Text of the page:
When Ronaldinho’s free-kick broke England’s heart and blew their minds
The World Cup is not just a celebration of football, but a true education.
It even exposes Yorkshire’s most insular and bitter drinking old man to the beautiful game outside of England and leads a whole new generation, watching the games crowded around a TV in their classroom, to realize what football can and should be.
In 2002, the last World Cup manual was released; Korea and Japan. On its white pages, Nike’s “Total 90” boots, Papa Bouba Diop dancing around his top and everything Ronaldo has done with his hair have written new stories in football folklore.
With every unnecessary stride, every back pass and thunderous shot, the spirits of young and old were shattered into a thousand pieces. As it turned out, football was so much more than humid Saturday afternoons.
But one moment, in particular, broke England. He destroyed the heart of the country and in the process blew everyone who watched him.
The moment, of course, was this Ronaldinho free kick.
“Who the hell is this guy!?” an old man in a pub probably screamed when one of the blue-shirted Brazilians got up to take an indirect free-kick in the 50th minute of the World Cup quarter-final between England and Brazil.
The answer was Ronaldo de Assis Moreira, Ronaldinho for short, who was about to announce himself to the world as one of the biggest names in the game.
He had already impressed in the tournament, forming a terrifying Brazilian attack alongside Ronaldo and Rivaldo. Known as the Three Rs, they became the central attraction of the 2002 tournament and, as we now know, propelled Brazil to their fifth and most recent World Cup title.
Ronaldinho had only been playing European football for a year when he was chosen by Luiz Felipe Scolari, another unknown who was on the verge of making a name for himself on the world stage. Practicing his trade for a much less glamorous PSG, he was totally unknown to the English public.
Everything changed the moment the ball left his foot.
20 years ago today: the goal that made Ronaldinho an icon.
You have no doubt 𝒔𝒕𝒊𝒍𝒍 he meant it, do you?pic.twitter.com/e6Gf98GK11
– Planet Football (@planetfutebol) June 21, 2022
Curling, floating and diving, the Brazilian’s strike made the ball look like a floater rather than an actual Adidas Fevernova.
It looked like his deep free-kick had gone wrong, but then the eyes would have noticed the agitated David Seaman who had stepped forward from the goal line.
Eyes then turned to the bullet, judging its flight path, then back to Seaman, then the bullet again, then back to Seaman…
Seaman collapsed into his net, an action imitated by a million Carling-drinking, face-paint-wearing England fans fatally injured by Ronaldinho’s right boot.
Did he mean it? Of course not… actually maybe… no, he definitely did. Not. Potentially. But, as our Tom will tell you, it doesn’t matter.
• • • •
READ: Of course Ronaldinho wanted to chip David Seaman – that’s Ronaldinho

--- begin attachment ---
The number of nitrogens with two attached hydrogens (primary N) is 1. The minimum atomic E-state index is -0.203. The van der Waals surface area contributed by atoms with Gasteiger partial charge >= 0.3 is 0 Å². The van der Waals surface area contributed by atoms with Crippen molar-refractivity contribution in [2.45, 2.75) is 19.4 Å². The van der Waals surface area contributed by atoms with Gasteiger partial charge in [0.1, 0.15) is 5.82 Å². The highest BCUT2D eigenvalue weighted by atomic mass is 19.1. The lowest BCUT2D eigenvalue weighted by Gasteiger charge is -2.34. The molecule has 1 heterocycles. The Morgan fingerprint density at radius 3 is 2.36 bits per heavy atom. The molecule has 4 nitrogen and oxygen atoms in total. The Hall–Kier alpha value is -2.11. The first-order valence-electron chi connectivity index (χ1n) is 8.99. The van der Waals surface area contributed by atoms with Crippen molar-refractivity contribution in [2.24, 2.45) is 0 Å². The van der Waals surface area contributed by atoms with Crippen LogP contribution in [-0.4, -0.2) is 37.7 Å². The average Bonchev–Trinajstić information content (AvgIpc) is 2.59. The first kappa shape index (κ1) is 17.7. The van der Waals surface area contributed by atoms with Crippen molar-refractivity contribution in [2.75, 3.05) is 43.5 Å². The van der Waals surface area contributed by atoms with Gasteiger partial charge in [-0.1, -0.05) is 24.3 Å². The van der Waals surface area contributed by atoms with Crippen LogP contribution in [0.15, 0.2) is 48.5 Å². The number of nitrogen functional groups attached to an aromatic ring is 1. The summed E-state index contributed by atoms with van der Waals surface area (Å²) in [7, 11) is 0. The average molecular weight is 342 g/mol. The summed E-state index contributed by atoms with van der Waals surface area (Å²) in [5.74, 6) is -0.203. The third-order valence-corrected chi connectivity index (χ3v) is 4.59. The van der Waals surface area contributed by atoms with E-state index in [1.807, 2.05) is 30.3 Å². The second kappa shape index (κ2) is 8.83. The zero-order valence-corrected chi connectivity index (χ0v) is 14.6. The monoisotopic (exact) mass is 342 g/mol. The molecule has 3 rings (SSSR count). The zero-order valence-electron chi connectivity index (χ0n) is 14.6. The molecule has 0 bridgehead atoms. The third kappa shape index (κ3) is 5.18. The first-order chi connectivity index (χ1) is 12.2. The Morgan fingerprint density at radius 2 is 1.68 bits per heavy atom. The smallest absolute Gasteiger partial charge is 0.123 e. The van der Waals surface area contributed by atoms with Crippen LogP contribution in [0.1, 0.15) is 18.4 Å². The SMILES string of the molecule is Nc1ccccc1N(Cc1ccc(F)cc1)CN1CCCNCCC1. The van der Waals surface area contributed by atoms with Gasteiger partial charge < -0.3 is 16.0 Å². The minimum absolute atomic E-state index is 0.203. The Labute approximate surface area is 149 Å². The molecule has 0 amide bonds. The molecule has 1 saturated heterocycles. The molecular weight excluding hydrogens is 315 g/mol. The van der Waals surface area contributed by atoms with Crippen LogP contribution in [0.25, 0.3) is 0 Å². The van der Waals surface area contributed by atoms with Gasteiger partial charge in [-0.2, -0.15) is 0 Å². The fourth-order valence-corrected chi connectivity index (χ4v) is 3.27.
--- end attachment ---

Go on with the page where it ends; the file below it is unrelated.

• • • •
For Seaman, however, there was no way he meant it.
“It was lucky,” he said years after being abandoned like a fish desperately thrashing to get out of a fisherman’s net.
“Did we know how good Ronaldinho was? Not really! We had heard of him, but it’s until you see someone on the pitch that you start to realize how good he is and how good he was.
“Obviously I don’t remember any of that, all I remember is his lucky free kick!
“People ask me, ‘Did he really mean it?’, but it doesn’t matter. He still came in from about 40 yards out, so it was a goalkeeping error.
“When he went through it, I went one way and then tried to come back the other way and I just got caught too square, and couldn’t move.”
Ronaldinho himself jumped between saying he meant it and he didn’t, and the reality is he probably doesn’t remember anything except when he walked in.
Yet it was a watershed moment, both for him and for the country whose children he had brought to tears.
England’s footballing imagination has suddenly been exposed to the world once again. After the pain subsided and the Brazilians won the gold trophy, the children in the playground no longer posed as Michael Owen or David Beckham. It was Ronaldinho, Ronaldo or Rivaldo.
Those Brazil shirts became dust of gold, worn as prayers to the new footballing gods in whose shrines they wished to worship. Brazilian football has become the football again, and the world wanted more.
England were so enchanted by Ronaldinho that Sir Alex Ferguson wanted him, demanding that he become the new face of Manchester United as David Beckham left for Madrid to sunbathe.
“It almost happened with United,” the man himself later confirmed.
“It was a matter of 48 hours, but Sandro Rosell told me long before I got the offer: ‘If I become president of Barca, will you come?’ I said yes.
“It was just a matter of detail with United when Rosell called to say he was going to win the election there. And I promised him I would play for Barca.”
Can you imagine? Somehow there would have been more Manchester United fans, all parading in their new Manchester United “Ronaldinho 7” Nike tops.
It would have been hell/heaven (delete accordingly).
By Patrick Ryan
No more football planet
Recalling Ronaldinho’s last fight at AC Milan, when he made us smile again
16 of the best Ronaldinho quotes: ‘More talented than Messi and Ronaldo’
Can you name all the members of England’s 2002 World Cup squad?
The Last Goodbye: When Ronaldinho, in the mid-30s, cemented his legacy